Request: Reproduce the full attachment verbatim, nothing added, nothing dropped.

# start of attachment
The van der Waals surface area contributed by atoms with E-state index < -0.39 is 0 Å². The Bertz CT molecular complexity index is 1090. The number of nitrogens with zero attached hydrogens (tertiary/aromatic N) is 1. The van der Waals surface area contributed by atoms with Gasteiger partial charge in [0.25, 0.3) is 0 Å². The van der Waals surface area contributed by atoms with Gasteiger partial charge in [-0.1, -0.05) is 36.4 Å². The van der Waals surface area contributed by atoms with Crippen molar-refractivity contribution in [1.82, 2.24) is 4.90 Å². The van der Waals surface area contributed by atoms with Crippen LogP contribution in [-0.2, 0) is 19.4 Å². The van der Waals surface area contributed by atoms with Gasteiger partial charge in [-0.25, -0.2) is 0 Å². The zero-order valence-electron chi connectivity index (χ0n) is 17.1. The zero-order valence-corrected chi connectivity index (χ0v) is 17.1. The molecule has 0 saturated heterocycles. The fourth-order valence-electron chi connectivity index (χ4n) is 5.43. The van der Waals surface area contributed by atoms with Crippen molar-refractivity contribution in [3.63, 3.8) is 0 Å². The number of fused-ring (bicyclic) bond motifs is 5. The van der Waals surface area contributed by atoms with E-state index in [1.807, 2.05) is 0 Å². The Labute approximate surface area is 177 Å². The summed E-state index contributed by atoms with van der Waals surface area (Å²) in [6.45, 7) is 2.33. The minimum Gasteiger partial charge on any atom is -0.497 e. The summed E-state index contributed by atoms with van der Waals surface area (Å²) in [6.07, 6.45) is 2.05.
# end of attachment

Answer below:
The van der Waals surface area contributed by atoms with E-state index < -0.39 is 0 Å². The Bertz CT molecular complexity index is 1090. The number of nitrogens with zero attached hydrogens (tertiary/aromatic N) is 1. The van der Waals surface area contributed by atoms with Gasteiger partial charge in [0.25, 0.3) is 0 Å². The van der Waals surface area contributed by atoms with Gasteiger partial charge in [-0.1, -0.05) is 36.4 Å². The van der Waals surface area contributed by atoms with Crippen molar-refractivity contribution in [1.82, 2.24) is 4.90 Å². The van der Waals surface area contributed by atoms with Crippen LogP contribution in [-0.2, 0) is 19.4 Å². The van der Waals surface area contributed by atoms with Gasteiger partial charge in [-0.25, -0.2) is 0 Å². The zero-order valence-electron chi connectivity index (χ0n) is 17.1. The zero-order valence-corrected chi connectivity index (χ0v) is 17.1. The molecule has 0 saturated heterocycles. The fourth-order valence-electron chi connectivity index (χ4n) is 5.43. The van der Waals surface area contributed by atoms with Crippen molar-refractivity contribution in [3.63, 3.8) is 0 Å². The number of fused-ring (bicyclic) bond motifs is 5. The van der Waals surface area contributed by atoms with E-state index in [1.807, 2.05) is 0 Å². The Labute approximate surface area is 177 Å². The summed E-state index contributed by atoms with van der Waals surface area (Å²) in [6.45, 7) is 2.33. The minimum Gasteiger partial charge on any atom is -0.497 e. The summed E-state index contributed by atoms with van der Waals surface area (Å²) in [6.07, 6.45) is 2.05.